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Space is tiring. The infinity of stars, the vast emptiness between them, and the complete detachment from our own daily lives make it exhausting just to think about. But before anyone accuses video games, television, or Facebook of eating up our attention spans and keeping the next generation from becoming astrophysicists, you should know that historically we've never given a shit about space. Leading up to the moment man stepped foot on the moon, the American public and even JFK himself gingerly touched their thumbs to their fingers and showcased the most boring jerk-off motion they could muster. The space program had to trick people into caring by turning it into a competition, a race, and still the majority of people didn't watch the moon landing, despite the fact that it's remembered as one of the most important historical moments for all mankind.

Hemera Technologies/photos.com
If for no other reason than the extraordinary soundstage.

But I think we all want to like space. We maintain some semblance of curiosity, like a residual ember from a childhood passion that occasionally reignites on dark evenings when we look up and startle ourselves. The problem isn't that people are opposed to the idea of space and space travel -- science fiction has proven how much we love that. The problem is that we only care about the greater universe once we can contextualize our achievements there. We only enjoy space travel in hindsight because it nicely rounds out our idea of human potential, as though we're building toward some cosmic greatness with each step. But the interim logistics, watching each shuttle launch, each satellite track, each rover dig hopelessly at dead dirt, is like watching golf, except with more audio static and the slim chance that the athletes will explode.

That's why 2013 certainly doesn't feel like the year space travel mattered again right now, but I'm calling my shot, because I firmly believe that a decade from now we will all look back on this year as one of the most important years of space travel in human history, and not just because of my groundbreaking, justifiably praised series, Dispatches from Goddamn Space.

3
It Was the Year the Mars Reality Show Started Casting

Mars-1.com

We are going to colonize Mars. There's no need to qualify that with a "probably" or "hopefully" anymore. We are living in the future, and the gears are already in motion to build and inhabit a settlement on Mars. The only catch is that none of the pioneers are ever allowed to leave, up to and including the day they are turned inside out and their blood boils, or whatever the most common form of death is on the hell planet. Oh, sorry, one more catch: It's going to be a reality show.

Sergydv/photos.com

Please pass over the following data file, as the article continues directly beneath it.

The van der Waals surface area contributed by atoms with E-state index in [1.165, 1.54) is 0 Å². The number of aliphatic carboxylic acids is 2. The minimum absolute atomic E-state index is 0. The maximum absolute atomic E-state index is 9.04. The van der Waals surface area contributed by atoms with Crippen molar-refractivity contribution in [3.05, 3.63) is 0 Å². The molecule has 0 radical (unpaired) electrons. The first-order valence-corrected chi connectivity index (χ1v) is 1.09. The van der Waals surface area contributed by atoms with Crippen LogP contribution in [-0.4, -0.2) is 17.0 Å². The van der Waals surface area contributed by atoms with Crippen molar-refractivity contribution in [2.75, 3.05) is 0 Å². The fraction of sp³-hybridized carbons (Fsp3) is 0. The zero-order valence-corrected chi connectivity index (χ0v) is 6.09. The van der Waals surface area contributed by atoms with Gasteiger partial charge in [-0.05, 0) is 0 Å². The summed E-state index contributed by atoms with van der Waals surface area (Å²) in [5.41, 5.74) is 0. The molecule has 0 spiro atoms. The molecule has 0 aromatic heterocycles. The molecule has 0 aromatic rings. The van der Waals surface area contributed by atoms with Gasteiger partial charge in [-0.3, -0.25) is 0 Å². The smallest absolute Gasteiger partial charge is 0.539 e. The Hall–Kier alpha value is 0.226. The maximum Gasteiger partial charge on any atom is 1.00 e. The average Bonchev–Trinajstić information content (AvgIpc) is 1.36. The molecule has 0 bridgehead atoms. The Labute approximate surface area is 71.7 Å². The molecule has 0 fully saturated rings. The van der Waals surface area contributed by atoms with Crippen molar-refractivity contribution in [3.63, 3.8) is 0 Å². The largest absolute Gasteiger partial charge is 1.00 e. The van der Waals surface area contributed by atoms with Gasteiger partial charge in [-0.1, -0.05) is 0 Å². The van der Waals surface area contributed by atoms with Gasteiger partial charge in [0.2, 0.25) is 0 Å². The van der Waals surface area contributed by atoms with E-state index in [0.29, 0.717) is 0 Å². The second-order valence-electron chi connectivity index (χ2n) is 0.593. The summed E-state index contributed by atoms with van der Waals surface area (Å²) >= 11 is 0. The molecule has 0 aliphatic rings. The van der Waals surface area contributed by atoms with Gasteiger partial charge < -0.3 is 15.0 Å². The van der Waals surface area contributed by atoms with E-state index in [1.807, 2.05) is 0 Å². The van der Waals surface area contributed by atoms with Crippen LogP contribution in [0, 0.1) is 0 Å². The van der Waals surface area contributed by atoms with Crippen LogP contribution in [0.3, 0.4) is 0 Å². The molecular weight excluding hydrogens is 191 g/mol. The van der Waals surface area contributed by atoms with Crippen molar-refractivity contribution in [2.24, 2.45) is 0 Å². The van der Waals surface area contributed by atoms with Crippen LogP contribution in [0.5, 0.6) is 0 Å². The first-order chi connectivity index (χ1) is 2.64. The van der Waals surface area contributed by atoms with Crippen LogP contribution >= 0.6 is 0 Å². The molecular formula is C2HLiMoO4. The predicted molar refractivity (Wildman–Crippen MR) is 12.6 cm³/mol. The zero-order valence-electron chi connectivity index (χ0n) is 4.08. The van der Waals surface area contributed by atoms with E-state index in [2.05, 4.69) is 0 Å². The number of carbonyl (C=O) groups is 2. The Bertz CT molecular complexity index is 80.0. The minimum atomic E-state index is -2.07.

Almost 200,000 people have applied to be on the first team there, setting up equipment, testing soil samples for water, and presumably humping in the hydroponic chamber and then complaining about it during confessionals. Everyone who has applied already knows it's going to be a reality show and, more importantly, that they are guaranteed to die someday 34 million miles from Earth. Jarringly, all the pretend astronauts with headshots seem fine with that. They either are extraordinarily brave or just want to be on television that badly.

Regardless, this moment represents an ugly truth about humanity: During this monumental step, our species setting up shop on a distant planet, the story only made headlines outside of scientific circles because the Mars One team dressed it up as another Big Brother. We need a greater narrative about humanity in space to contextualize the achievement, even if it's a narrative we're gearing up to loathe. Right now the whole project still feels like an Internet hoax, but years from now, when you're binge watching drunken pseudo-scientists fight in a space Jacuzzi, remember that it all started in 2013, the year science fiction gave way to reality, in every sense of the word.

2
It Was the Year We Found Liquid Water on Europa

Universetoday.com

From the moment we could fire cameras into space, the first thing we looked for was any sign of life. We searched the moon, then Mars and successively distant, equally dead planets while trying not to panic like Tom Cruise in the empty Times Square scene from Vanilla Sky. With each mission, it looked more and more likely we were alone in the neighborhood, at least until recently, when scientists discovered liquid water spouting gaily from one of Jupiter's moons.

Water in its liquid state is the foundation of life on our planet, so finding it on Europa is pretty exciting to the types of people who fucking love microbes. Voyager first discovered that Europa was sheathed in ice back in 1979, but given its distance from the sun, scientists assumed it was probably frozen through. It wasn't until the Hubble telescope caught images this year of a massive fountain firing from the poles that we knew the ice was a shell over what is most likely an ocean sitting on a molten core that's keeping it warm.